OC Supe Andrew Do's Homeless Town Hall Was All About Congratulating Himself and His Pals

This past Saturday morning, a town hall about the homeless crisis in Orange County saw about 100 people pack the county's Board Hearing Room in the Hall of Administration in SanTana. People were eager to ask questions to a panel of county officials, but that didn't happen. Those who sat near the emergency exits were able to get a whiff of the stench of shit from outside—which was an appropriate scent, given the scoops of it that the panel heaped on the public.

The audience consisted of residents, community activists, leaders of organizations, and members of OC's homeless population, all who gave two hours of their Saturday mornings to hear county officials slap themselves on the back about their latest accomplishments in sheltering OC's homeless—and not much else. The session was organized by Supervisor Andrew Do, who unsurprisingly just so happens to be running for reelection in a couple of weeks against SanTana councilmember Michele Martinez. He rounded up a Greek chorus of supporters: the county's homeless czar, Susan Price, Garden Grove Police Captain Travis Whitman, executive director of Mercy House (a nonprofit that will manage the upcoming 200-bed Kraemer Place shelter in Anaheim) Larry Haynes, and Mary Hale, the county's director of behavioral health services. Every panelist had a direct connection to Do, either as someone who works for the county, has a contract with the county, or—in the Garden Grove cop's case—draws a check from the city where Do once served as a councilmember. 

Do opened by stating that he as a supervisor is limited in his power to combat the homeless issue, going on to point fingers at federal, state and city government for not taking more action. “I want to create at least the parameters, so that we know, that when we talk about issues, we keep track and keep straight who is responsible for what. And who has the power to really get anything done in those areas.” (Umm, okay)

“For such a complex issue of homelessness primarily what we're talking about is income and housing,” says Price. Supervisor Do later jumped in to say, “The ability to create affordable housing rests ultimately with the city; we can offer help but the zoning power and the permits are granted by the cities.” 

Price, who will give her 120-day homeless assessment to the Board of Supervisors on Tuesday, said she already anticipates an increase in the homeless population for this January's bi-annual count, which was 4,452 in 2015. But she expressed that the expected increase shouldn't stop the community and the county's efforts to combat homelessness.

The panel discussed the county's latest accomplishments, such as the upcoming, first county-run, year-round shelter, Kraemer's Place in Anaheim, the Potter's Lane Project in Midway City, new rental assistance programs, new psychological health programs, and the grand opening of the Courtyard, a new transitional shelter in the old bus terminal on Santa Ana Boulevard. The Courtyard opened just 2 weeks ago and, according to Price, had 208 people sleep there the night before the town hall.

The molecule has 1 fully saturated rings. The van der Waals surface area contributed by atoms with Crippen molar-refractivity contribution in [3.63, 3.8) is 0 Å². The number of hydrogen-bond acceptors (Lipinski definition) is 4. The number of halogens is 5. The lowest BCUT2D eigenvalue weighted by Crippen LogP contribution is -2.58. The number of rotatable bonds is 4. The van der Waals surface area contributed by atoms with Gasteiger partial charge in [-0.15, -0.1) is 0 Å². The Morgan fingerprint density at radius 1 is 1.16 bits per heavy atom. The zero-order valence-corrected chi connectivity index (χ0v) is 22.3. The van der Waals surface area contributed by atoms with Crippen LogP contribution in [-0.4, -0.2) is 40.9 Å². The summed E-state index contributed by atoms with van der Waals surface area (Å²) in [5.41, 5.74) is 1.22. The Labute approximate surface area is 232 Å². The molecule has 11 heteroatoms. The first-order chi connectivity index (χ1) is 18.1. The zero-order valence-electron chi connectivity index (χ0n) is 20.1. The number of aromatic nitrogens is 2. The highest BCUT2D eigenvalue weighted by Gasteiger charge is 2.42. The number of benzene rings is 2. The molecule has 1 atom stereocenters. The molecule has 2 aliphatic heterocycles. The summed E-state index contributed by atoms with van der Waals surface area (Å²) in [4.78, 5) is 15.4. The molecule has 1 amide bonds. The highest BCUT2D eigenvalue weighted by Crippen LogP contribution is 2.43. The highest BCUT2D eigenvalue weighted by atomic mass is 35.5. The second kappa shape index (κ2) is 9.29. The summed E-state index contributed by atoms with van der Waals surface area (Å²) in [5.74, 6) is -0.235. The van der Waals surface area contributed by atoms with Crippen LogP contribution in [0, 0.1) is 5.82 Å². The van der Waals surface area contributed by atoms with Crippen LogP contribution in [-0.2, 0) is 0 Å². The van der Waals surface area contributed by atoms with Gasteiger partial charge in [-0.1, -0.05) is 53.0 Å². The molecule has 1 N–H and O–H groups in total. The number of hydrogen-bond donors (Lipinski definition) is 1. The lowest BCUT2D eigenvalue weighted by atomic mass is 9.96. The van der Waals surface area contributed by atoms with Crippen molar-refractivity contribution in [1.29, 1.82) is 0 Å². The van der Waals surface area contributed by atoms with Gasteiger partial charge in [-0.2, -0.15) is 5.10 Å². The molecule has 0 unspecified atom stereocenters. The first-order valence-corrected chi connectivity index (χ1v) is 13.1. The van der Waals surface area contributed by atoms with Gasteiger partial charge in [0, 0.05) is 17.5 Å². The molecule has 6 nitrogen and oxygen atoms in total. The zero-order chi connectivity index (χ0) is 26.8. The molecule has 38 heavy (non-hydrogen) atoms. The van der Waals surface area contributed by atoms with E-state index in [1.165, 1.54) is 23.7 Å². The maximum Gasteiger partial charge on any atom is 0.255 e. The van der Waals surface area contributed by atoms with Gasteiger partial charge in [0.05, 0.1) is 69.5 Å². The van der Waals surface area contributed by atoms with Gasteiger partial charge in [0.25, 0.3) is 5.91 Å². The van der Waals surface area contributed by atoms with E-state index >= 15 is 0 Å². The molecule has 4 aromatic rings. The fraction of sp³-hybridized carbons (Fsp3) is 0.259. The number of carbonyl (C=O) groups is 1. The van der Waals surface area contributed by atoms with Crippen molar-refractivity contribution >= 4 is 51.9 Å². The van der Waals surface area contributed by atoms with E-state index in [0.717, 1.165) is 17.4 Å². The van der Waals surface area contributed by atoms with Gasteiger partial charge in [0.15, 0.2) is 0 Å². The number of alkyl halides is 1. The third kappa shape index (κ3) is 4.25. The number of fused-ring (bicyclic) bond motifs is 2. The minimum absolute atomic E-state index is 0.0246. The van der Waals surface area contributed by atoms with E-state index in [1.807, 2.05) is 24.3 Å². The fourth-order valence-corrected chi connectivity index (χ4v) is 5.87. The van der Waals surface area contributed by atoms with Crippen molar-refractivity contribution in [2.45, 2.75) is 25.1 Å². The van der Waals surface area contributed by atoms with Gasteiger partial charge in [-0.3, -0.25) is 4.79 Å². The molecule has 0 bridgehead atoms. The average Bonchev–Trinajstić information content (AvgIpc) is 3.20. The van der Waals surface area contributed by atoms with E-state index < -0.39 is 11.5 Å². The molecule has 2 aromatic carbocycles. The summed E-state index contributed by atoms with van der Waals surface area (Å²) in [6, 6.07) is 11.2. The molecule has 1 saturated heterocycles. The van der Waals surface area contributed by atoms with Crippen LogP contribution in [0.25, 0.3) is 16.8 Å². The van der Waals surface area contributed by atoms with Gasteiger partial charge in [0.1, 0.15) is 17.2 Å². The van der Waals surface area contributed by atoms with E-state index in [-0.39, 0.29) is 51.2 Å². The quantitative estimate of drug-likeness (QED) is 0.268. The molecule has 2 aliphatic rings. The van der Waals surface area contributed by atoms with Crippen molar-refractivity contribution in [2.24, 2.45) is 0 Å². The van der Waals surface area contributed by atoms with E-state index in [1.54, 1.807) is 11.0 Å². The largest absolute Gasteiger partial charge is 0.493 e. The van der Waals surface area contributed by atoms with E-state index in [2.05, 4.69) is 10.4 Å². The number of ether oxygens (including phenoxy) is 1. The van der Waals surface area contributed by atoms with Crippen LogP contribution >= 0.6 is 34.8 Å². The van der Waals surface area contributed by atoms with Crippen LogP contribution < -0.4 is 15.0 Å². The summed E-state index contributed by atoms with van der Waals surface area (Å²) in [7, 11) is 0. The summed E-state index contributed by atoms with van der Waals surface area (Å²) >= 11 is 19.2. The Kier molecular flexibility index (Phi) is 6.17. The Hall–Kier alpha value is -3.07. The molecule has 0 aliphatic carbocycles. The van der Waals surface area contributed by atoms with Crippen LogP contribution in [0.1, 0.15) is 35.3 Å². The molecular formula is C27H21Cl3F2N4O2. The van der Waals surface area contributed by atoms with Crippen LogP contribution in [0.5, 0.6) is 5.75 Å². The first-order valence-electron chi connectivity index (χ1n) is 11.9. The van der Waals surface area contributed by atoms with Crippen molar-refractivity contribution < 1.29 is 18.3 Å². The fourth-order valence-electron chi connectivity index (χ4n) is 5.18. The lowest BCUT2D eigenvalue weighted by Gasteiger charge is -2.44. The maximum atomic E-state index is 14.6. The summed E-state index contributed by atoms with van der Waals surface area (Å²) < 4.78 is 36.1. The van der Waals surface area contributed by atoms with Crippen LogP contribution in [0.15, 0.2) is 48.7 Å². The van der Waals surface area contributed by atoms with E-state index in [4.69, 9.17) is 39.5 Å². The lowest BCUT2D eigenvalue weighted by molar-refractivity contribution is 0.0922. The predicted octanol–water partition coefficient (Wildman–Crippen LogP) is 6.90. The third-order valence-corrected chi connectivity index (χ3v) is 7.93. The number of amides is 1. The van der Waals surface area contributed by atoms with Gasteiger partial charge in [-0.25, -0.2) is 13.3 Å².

Hale offered a hotline (855-OC-LINKS ) for those who encounter an individual in need of psychiatric or substance abuse aide, which was a common topic throughout the forum. The panel also enthusiastically shared that millions in federal and state funds for emergency centers for those suffering psych issues are currently being sought by the county.  

However, a recently published report by the American Civil Liberties Union of Southern California criticized OC for relying on “stagnant” federal and state funding to solve its homeless problem without willing to reach into its own pockets. The report titled, “Nowhere To Live: The Homeless Crisis in Orange County & How To End It,” was given to Do at the Board of Supervisor's meeting last Tuesday yet was left unmentioned by Do and his panelists. 

Empty flashcards were handed out to the audience to jot down questions while a moderator gathered the cards and selected questions to ask the panelists, the better to weed out actual critics. Most inquiries dealt with how to help homeless individuals encountered on the street, loitering enforcement, homeless pets, de-criminalizing of the homeless, and what will be done with the tent encampments in the Santa Ana River bed.

But Do couldn't keep his critics away. Do began to address the question about the Santa Ana riverbed encampments by explaining an effort to divert the homeless to newly opened shelters such as the Courtyard when a frustrated spectator yelled, “Can we have a time frame?” Another irate individual then asked out loud if there would be an open verbal dialogue at any point between the panel and the audience; the moderator explained that the Q&A section of the town hall would only be conducted via written flashcards. 

Besides the aforementioned hiccup, the end of the forum still drew an applause after Do described how his time living in a political refugee camp influenced his devotion to helping the homeless. Panelists stuck around to speak to individuals after the town hall ended. And many exited the Hall of Administration to ironically walk through a pathway of transients and their makeshift homes. 

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